#1
First time post, so please be gentle (but let me know if I'm in breach of any etiquette).

I have an Ibanez AEF37E acoustic electric that I bought used a few months ago and now that I have the time to start plugging in and playing it, I'm noticing that the low E and the A strings aren't being picked up/amplified at all. DGBE are all fine and amplified equally well, but the lowest two bass strings not so much.

The guitar has a Fishman Presys preamp and I'm not too sure on the pickup itself. The guy I bought it from said he had to replace the pre-amp and possibly the pickup, so of course I have to question who did the work and what kind of quality it was, but that aside, can anyone offer some ideas as to why these two strings (and only these two) wouldn't be picked up? Any ideas on what to look for?

Thanks in advance.
#2
are some string bronze and some other nickel strings? Like did you recently break those strings and replace them from a mismatched set?

Sometimes some pickups have a hard time picking up certain string material.

I'm no expert on electronics but I would assume that a pickup would either work on all the strings, present a problem equally distributed on all the strings, or simply not work at all.... I don't know how to explain it working with some strings and not working with other strings.

My first action would be to get a new set of acoustic strings, it would be the cheapest way to knock out a few possibilities.

EDIT: Also pop in a fresh battery. It might not be this but you want to get the easy fixes out of the way so you don't feel stupid if you have to take it to a luthier and it was something silly.
Last edited by flexiblemile at Jan 21, 2014,
#3
Well, I haven't changed the strings or the battery since I bought it, so the simplest solution might be the best solution. I'll swap everything tonight and see.

Just in case, any other ideas?
#4
Well, I just had a chance to check things out again and even after a battery change it would seem that there are still issues...and not just with the E & A. Here's a breakdown:

E - No real output. If I crank the amp I can hear some deep sound but nothing definitive
A - Dull, muddled sound only if the amp (not preamp) is way up
D - Sharp, crisp, loud
G - Sharp, crisp, loud
B - Dull sound only if the amp (not preamp) is way up, but you can kind of make it out
E - Audible sound, but not very crisp. Somewhere in between the sharpness of the G and the dullness of the B

I'll probably take the strings off and have a look under the bridge later tonight but, in the meantime, I'd love some additional thoughts on what could be the issue here...thanks!
#6
I started to change them but I decided to snap a few pics before I got too far and I have a few questions:

1. Is there supposed to be green wrapping around the pickup?
2. Is there such a thing as a two part saddle, or is this thing broken?

Either way, I think a replacement saddle is in order. I'm assuming that part of my problem is the really uneven bottom and combined with the green wrapping on the pickup, the saddle isn't making contact with the pup for those strings where the sounds is dropping out.

Thoughts?




#7
that was a good idea to check that out. What is that green thing? Does it seem like it was deliberately applied? If you take it out and reinstall the saddles, does it move around?

I've seen saddles that were in two parts but usually they don't touch each other, like they're installed at two different places on the bridge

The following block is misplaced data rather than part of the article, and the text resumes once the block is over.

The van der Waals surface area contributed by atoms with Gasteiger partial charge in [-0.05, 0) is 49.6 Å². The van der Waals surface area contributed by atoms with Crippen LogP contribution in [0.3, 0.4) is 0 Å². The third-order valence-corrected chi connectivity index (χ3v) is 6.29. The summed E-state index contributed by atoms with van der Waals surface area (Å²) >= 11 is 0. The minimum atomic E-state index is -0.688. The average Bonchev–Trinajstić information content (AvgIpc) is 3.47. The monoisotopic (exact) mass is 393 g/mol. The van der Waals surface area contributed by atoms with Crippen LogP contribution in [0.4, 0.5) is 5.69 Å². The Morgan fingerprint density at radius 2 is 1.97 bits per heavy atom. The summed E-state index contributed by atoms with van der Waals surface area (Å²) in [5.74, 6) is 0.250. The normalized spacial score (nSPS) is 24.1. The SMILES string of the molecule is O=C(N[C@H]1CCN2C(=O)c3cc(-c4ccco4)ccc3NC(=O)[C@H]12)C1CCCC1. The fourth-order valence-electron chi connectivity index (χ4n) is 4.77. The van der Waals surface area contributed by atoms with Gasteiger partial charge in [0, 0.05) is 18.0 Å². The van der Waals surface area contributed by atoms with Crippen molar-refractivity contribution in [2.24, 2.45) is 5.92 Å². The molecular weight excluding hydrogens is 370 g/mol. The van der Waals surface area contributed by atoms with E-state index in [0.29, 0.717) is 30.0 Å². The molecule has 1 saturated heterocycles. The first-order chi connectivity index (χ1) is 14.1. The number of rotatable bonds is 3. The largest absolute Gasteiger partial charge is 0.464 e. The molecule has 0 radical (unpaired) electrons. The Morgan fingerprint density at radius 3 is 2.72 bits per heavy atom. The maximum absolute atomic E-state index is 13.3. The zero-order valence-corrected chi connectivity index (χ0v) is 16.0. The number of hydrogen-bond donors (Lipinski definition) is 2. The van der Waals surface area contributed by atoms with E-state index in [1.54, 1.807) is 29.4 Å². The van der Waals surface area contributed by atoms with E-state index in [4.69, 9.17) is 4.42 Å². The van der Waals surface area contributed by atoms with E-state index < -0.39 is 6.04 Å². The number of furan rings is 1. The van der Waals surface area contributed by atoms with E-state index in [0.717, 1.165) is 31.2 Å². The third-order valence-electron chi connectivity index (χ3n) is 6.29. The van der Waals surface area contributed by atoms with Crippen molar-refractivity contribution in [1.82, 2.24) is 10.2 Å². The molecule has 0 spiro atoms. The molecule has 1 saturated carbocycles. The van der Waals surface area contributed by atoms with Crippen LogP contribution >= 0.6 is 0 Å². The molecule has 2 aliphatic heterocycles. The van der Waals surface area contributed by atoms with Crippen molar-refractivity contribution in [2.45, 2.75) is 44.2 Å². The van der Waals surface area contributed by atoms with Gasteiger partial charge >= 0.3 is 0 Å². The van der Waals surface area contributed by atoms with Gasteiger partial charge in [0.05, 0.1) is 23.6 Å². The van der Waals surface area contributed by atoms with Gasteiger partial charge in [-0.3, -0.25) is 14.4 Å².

Anyways feel free to experiment more (for example taking out the green thing, reinstalling the saddle and adding your low E to see if it's better) but if it was my guitar, it would be luthier time.

Also let this be a lesson to you, try before you buy. Maybe you could have negotiated a few bucks less or have avoided this mess altogether.
#8
I did some research last night and Ibanez was putting these two-piece/split saddles in their AE guitars in the early-mid 2000s. I just ordered a one-piece TUSQ replacement saddle.

The green thing looks like some type of packaging or other insulation, but if the pup is a Fishman Sonicore (like I suspect), then the green stuff looks like the shielding/wrapper that connects the pup to the wiring and was likely left under the bass strings because whoever did the work on the saddle and pup did it super half-assed.

Once I have the green insulation off and the new saddle installed, I'll report back on any progress.
#9
Uneven response across the strings is almost always due to poor contact between the UST and saddle.

Whenever I fit a UST I always use a thin shim of self-hardening clay between the UST and the saddle.

The clay can be bought in most craft shops. It acts just like normal clay but hardens slowly after contact with air. Just roll out a thin sausage of clay with a tube or something until it's about 1/16" thick, cut out a piece the same size as the saddle (use the base of the saddle as a guide) with a razor blade or craft knife, pop it on top of the UST, refit the saddle and press down hard. Leave overnight for the clay to harden.

I've done this many times and it's always worked well. And it's reversible - the hardened clay scrapes off easily if you ever need to remove the UST.
#10
If you change to a one piece saddle you may experience intonation problems. Two piece saddles are not just for looks. Measure length accurately. Cheers
#11
Status report:

TUSQ saddle showed up today. I removed the pieces of plastic that were covering the pickup and filed & sanded down the new saddle. Once I had the saddle height fine-tuned, I restrung the guitar, and plugged in and...problem solved. Considering the shape of the bottom of the original saddles and the crap that was in the way of the saddle and the pup, it's no surprise that some of the strings didn't get picked up.

I think we're all good now. Thanks for all the feedback.